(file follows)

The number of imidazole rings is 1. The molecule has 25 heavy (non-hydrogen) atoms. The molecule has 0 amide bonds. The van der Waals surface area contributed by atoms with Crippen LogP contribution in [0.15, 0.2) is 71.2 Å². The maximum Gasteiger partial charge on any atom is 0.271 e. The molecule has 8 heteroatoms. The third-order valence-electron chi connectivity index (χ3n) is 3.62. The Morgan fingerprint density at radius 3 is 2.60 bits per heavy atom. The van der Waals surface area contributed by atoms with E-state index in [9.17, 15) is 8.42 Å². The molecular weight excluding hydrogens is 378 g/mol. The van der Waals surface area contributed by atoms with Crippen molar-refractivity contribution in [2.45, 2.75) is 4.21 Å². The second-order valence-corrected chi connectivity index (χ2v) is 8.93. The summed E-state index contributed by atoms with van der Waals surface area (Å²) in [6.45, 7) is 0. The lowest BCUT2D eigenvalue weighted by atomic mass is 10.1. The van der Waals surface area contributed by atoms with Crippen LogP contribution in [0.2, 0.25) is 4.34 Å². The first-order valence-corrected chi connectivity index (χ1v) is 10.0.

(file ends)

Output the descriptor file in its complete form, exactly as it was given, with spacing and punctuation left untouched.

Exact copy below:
The number of imidazole rings is 1. The molecule has 25 heavy (non-hydrogen) atoms. The molecule has 0 amide bonds. The van der Waals surface area contributed by atoms with Crippen LogP contribution in [0.15, 0.2) is 71.2 Å². The maximum Gasteiger partial charge on any atom is 0.271 e. The molecule has 8 heteroatoms. The third-order valence-electron chi connectivity index (χ3n) is 3.62. The Morgan fingerprint density at radius 3 is 2.60 bits per heavy atom. The van der Waals surface area contributed by atoms with E-state index in [9.17, 15) is 8.42 Å². The molecular weight excluding hydrogens is 378 g/mol. The van der Waals surface area contributed by atoms with Crippen molar-refractivity contribution in [2.45, 2.75) is 4.21 Å². The second-order valence-corrected chi connectivity index (χ2v) is 8.93. The summed E-state index contributed by atoms with van der Waals surface area (Å²) in [6.45, 7) is 0. The lowest BCUT2D eigenvalue weighted by atomic mass is 10.1. The van der Waals surface area contributed by atoms with Crippen LogP contribution in [0.2, 0.25) is 4.34 Å². The first-order valence-corrected chi connectivity index (χ1v) is 10.0.